French Shipwreck Off Cape Canaveral.
Source: Daily Mail link below.

Not long ago I mentioned the Ribault survivor camp near Cape Canaveral.  A 16th century French shipwreck was found near there.

Here is a bit of the WESH news report.

...Just a couple of miles from Jetty Park, a popular swimming beach, divers found canons made of bronze and iron; anchors, crusted with marine growth; and the Fleur de Lis, along with a French coat of arms archaeologists call priceless. And maritime wreckage is around 400 years old.

Finders, working for the company Global Marine Exploration, said they’ve discovered the remains of what appear to be three French ships. The origin of the ships will be difficult to verify, they said.

The ships could be from the French colonial period on the Florida coast, around the year 1560, Global Marine Exploration archaeologist Jim Sinclair said. The ships may have sunk in a hurricane, he said...

And here is the link, which also provides a video showing, among other things, part of the wreck under water.


Ancient Roman ruins that lie hidden below the surface at the Apennine Mountains of Italy have largely escaped discovery because the rugged terrain makes them difficult to spot by foot and dangerous to find by airplane.

Now, using small airborne drones archaeologists have found that an ancient settlement in the Apennines was much more dense and organized than previously thought, a new study reveals. The study offered evidence that drones could help uncover more unknown sites in mountains worldwide...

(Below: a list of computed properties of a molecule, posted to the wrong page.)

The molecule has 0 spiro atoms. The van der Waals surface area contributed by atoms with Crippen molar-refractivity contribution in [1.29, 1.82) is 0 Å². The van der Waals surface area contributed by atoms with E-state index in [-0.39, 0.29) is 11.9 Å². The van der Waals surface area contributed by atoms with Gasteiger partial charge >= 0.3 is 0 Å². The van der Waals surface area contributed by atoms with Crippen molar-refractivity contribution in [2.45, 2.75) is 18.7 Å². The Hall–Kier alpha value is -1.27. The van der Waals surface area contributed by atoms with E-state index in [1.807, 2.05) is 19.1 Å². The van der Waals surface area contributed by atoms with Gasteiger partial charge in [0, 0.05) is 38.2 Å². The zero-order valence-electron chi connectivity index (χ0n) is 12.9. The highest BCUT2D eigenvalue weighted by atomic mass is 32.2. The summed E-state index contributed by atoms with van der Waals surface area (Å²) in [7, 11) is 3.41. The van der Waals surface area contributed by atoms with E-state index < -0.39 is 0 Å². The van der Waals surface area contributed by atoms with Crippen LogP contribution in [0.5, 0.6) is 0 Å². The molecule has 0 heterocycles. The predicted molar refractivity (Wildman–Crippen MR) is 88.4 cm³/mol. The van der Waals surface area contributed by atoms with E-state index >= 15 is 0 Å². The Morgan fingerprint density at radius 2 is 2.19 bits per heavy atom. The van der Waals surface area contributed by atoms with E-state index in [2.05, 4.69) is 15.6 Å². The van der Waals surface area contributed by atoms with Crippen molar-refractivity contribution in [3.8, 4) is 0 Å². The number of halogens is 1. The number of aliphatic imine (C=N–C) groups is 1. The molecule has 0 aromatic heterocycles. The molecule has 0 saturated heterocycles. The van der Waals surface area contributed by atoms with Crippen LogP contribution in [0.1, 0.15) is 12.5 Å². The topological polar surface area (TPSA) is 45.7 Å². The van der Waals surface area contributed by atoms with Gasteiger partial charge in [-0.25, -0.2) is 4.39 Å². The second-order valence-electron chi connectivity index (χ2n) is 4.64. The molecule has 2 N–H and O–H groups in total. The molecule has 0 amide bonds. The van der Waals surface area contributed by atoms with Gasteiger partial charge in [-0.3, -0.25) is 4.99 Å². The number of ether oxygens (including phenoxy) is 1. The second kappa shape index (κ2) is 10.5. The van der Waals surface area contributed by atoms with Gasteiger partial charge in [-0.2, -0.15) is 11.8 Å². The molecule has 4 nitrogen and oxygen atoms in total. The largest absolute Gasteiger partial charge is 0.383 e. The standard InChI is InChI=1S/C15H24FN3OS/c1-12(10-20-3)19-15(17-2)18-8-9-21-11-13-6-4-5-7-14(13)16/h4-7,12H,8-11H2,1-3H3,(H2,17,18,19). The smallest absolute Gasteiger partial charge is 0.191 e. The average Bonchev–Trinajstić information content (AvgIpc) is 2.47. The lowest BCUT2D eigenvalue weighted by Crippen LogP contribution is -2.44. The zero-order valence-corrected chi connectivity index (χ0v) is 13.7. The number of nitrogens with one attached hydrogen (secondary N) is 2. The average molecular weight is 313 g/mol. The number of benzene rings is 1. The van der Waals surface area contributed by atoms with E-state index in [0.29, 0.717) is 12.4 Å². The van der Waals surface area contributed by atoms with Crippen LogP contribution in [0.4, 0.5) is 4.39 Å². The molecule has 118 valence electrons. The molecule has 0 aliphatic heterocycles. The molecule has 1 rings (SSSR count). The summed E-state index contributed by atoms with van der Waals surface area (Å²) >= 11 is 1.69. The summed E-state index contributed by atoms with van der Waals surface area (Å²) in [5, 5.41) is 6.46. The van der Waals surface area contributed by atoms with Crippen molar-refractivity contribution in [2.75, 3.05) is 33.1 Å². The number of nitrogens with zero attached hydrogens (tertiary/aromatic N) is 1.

Here is that link.

Sam's Club was selling what appeared to me to be decent drones not long ago for around four hundred dollars.   I don't remember the exact price.


You might be interested in the book Turquois Mosaic Art in Ancient Mexiko by Marshall Saville.  Mexico with a K is actually how it is spelled in the listing.

You can preview it online by clicking here.


Darrell Strickland said the following about the dagger that I posted not long ago.

I knew the owner and that was a long time ago. It did resell past few years. The owner, Jack Williams, is deceased, and not sure if Dana (son) is the one that relisted it.


A buried train trestle was uncovered by a construction crew.

Click here for the video.


When you live with an artifact for a while, it seems to change with you.  It amazes me how after many years an old object can take on new meaning.

Sometimes you run across more information or see pictures or something that relates to the object. Other times it just seems like you just get a new feeling about what it might be or where it came from.  That can happen over a period of many years.  That amazes me sometimes.  I guess it is just everything coming together to lead you to a new idea or perception.